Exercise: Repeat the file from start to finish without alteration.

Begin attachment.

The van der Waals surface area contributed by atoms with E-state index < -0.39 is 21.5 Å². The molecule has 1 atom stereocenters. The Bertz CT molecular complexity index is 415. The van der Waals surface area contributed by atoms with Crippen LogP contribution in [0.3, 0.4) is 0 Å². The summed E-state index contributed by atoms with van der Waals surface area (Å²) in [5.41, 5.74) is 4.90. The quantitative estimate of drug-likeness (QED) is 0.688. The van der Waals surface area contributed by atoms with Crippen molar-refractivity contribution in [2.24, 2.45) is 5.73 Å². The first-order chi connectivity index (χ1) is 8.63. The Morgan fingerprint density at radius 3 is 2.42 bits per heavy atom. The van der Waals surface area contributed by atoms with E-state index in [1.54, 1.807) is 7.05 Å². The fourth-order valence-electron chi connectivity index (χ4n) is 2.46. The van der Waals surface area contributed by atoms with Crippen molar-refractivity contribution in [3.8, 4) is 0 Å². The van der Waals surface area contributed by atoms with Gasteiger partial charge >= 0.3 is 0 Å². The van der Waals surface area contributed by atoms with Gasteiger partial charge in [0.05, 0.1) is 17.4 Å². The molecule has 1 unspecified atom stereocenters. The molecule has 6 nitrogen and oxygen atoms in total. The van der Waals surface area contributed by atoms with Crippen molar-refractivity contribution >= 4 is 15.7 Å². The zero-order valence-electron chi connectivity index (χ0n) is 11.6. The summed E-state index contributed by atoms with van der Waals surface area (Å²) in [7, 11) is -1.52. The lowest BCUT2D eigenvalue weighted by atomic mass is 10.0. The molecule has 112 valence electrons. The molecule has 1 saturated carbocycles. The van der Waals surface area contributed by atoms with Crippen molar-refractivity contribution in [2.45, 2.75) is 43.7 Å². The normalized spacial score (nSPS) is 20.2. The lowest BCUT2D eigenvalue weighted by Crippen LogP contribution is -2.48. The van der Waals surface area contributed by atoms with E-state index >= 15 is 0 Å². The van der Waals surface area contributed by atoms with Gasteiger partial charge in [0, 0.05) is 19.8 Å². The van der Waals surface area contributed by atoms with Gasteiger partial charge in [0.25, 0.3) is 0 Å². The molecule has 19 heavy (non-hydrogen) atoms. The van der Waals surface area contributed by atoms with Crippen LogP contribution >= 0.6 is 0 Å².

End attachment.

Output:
The van der Waals surface area contributed by atoms with E-state index < -0.39 is 21.5 Å². The molecule has 1 atom stereocenters. The Bertz CT molecular complexity index is 415. The van der Waals surface area contributed by atoms with Crippen LogP contribution in [0.3, 0.4) is 0 Å². The summed E-state index contributed by atoms with van der Waals surface area (Å²) in [5.41, 5.74) is 4.90. The quantitative estimate of drug-likeness (QED) is 0.688. The van der Waals surface area contributed by atoms with Crippen molar-refractivity contribution in [2.24, 2.45) is 5.73 Å². The first-order chi connectivity index (χ1) is 8.63. The Morgan fingerprint density at radius 3 is 2.42 bits per heavy atom. The van der Waals surface area contributed by atoms with E-state index in [1.54, 1.807) is 7.05 Å². The fourth-order valence-electron chi connectivity index (χ4n) is 2.46. The van der Waals surface area contributed by atoms with Crippen molar-refractivity contribution in [3.8, 4) is 0 Å². The van der Waals surface area contributed by atoms with Gasteiger partial charge >= 0.3 is 0 Å². The van der Waals surface area contributed by atoms with Gasteiger partial charge in [0.05, 0.1) is 17.4 Å². The molecule has 1 unspecified atom stereocenters. The molecule has 6 nitrogen and oxygen atoms in total. The van der Waals surface area contributed by atoms with Crippen molar-refractivity contribution >= 4 is 15.7 Å². The zero-order valence-electron chi connectivity index (χ0n) is 11.6. The summed E-state index contributed by atoms with van der Waals surface area (Å²) in [7, 11) is -1.52. The lowest BCUT2D eigenvalue weighted by atomic mass is 10.0. The molecule has 112 valence electrons. The molecule has 1 saturated carbocycles. The van der Waals surface area contributed by atoms with Crippen molar-refractivity contribution in [2.45, 2.75) is 43.7 Å². The normalized spacial score (nSPS) is 20.2. The lowest BCUT2D eigenvalue weighted by Crippen LogP contribution is -2.48. The van der Waals surface area contributed by atoms with E-state index >= 15 is 0 Å². The van der Waals surface area contributed by atoms with Gasteiger partial charge in [0, 0.05) is 19.8 Å². The van der Waals surface area contributed by atoms with Gasteiger partial charge in [0.25, 0.3) is 0 Å². The molecule has 19 heavy (non-hydrogen) atoms. The van der Waals surface area contributed by atoms with Crippen LogP contribution >= 0.6 is 0 Å².